But I could never have entered into a true opportunity cost analysis before leaving the workforce because I didn’t have any data beyond that gathered in the life I’d lived.  The alternative story line simply didn’t exist in the America I grew up in.  It wasn’t even available to me in the lives of others I knew.  In the America I was raised in adults entered the workplace, 9am to 5pm, Monday through Friday.  In that America, when I met people at parties, they asked not “Who are you?” but rather, “What do you do?”

Once I quit my job and came home, I began to discover all of those potential gains I’d missed out on by following the path more followed.  I began to learn about real wealth, which unlike money has intrinsic value.  Riches like learning to grow our own organic food and to cook from scratch.  Instead of the fleeting ability to purchase fast food, I now possess the real wealth of being able to feed my family.

David Korten does a beautiful job of explaining this concept in The Illusion of Money, written for commondreams.org: “Examples include fertile land, healthful food, knowledge, productive labor, pure water and clean air, labor, and physical infrastructure,” he says.  “The most important forms of real wealth are beyond price and are unavailable for market purchase.  These include healthy, happy children, loving families, caring communities, a beautiful, healthy, natural environment” (2).

I’d add Time.  For Time is the practical framework against which we measure the work of our days – and it’s the reality-come-knocking that should be in every opportunity cost analysis.  In the end, it’s the only real currency any of us holds and too long has it been undervalued in our culture.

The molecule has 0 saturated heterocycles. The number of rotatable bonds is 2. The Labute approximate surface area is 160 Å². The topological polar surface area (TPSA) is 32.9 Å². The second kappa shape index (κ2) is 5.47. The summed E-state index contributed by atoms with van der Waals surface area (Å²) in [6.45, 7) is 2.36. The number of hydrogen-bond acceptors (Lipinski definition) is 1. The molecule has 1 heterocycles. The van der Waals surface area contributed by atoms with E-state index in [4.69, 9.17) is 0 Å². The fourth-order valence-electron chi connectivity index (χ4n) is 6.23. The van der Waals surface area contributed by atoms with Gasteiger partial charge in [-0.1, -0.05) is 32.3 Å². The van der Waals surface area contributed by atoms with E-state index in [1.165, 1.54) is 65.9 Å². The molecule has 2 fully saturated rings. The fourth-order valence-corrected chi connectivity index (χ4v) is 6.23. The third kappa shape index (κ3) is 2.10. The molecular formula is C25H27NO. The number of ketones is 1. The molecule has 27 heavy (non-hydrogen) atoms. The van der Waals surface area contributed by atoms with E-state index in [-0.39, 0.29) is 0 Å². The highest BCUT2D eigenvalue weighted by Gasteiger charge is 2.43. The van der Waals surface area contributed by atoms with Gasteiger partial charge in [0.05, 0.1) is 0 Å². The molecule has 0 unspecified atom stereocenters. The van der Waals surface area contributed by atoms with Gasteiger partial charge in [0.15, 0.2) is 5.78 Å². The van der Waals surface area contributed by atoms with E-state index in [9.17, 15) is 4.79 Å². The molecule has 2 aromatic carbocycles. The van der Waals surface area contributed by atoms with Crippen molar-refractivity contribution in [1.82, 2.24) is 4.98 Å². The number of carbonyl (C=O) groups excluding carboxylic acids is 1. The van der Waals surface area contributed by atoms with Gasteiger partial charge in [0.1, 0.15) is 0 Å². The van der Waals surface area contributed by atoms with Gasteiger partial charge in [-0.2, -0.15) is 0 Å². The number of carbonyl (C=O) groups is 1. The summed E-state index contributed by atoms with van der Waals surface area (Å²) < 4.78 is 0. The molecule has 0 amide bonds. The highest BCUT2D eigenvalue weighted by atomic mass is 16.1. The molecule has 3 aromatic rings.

What is the opportunity cost of a cultural storyline that posits monetary and material wealth over real wealth?

I don’t know how to answer that for you.  In my life, I’m only now beginning to explore the ramifications.  And in terms of the opportunity cost for our country?  For us as humans?  I think we still are only glimpsing new lands in brief snatches of clarity, as though the old illusions are a constantly swirling sea fog that never fully lifts.  But I’d suggest that one concrete step to take is to try an alternative — whatever that may be or look like for you, however big or small.  At a minimum, I can guarantee that potential awaits.

____________________________________

(1) via Tough Mama | Bob Dylan

(2) via The Illusion of Money | Common Dreams.

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This entry was posted on January 23, 2012 by in Practical Homesteading and tagged , , , , , .

It is my intention . . .

. . . to post weekly on Fridays. So mote it be! Now of course, this doesn't mean our relationship with Time jives . . . .

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© Jennifer S. and harvestliberty.net, 2011-2013. All material on harvestliberty.net belongs to the blog's author and owner, Jennifer S., unless otherwise noted. Ideas are meant to be shared, so feel free to pass on my written words, but please do so respectfully by giving me credit where credit is due and linking back to the original content. Kindly ask permission before using any artwork.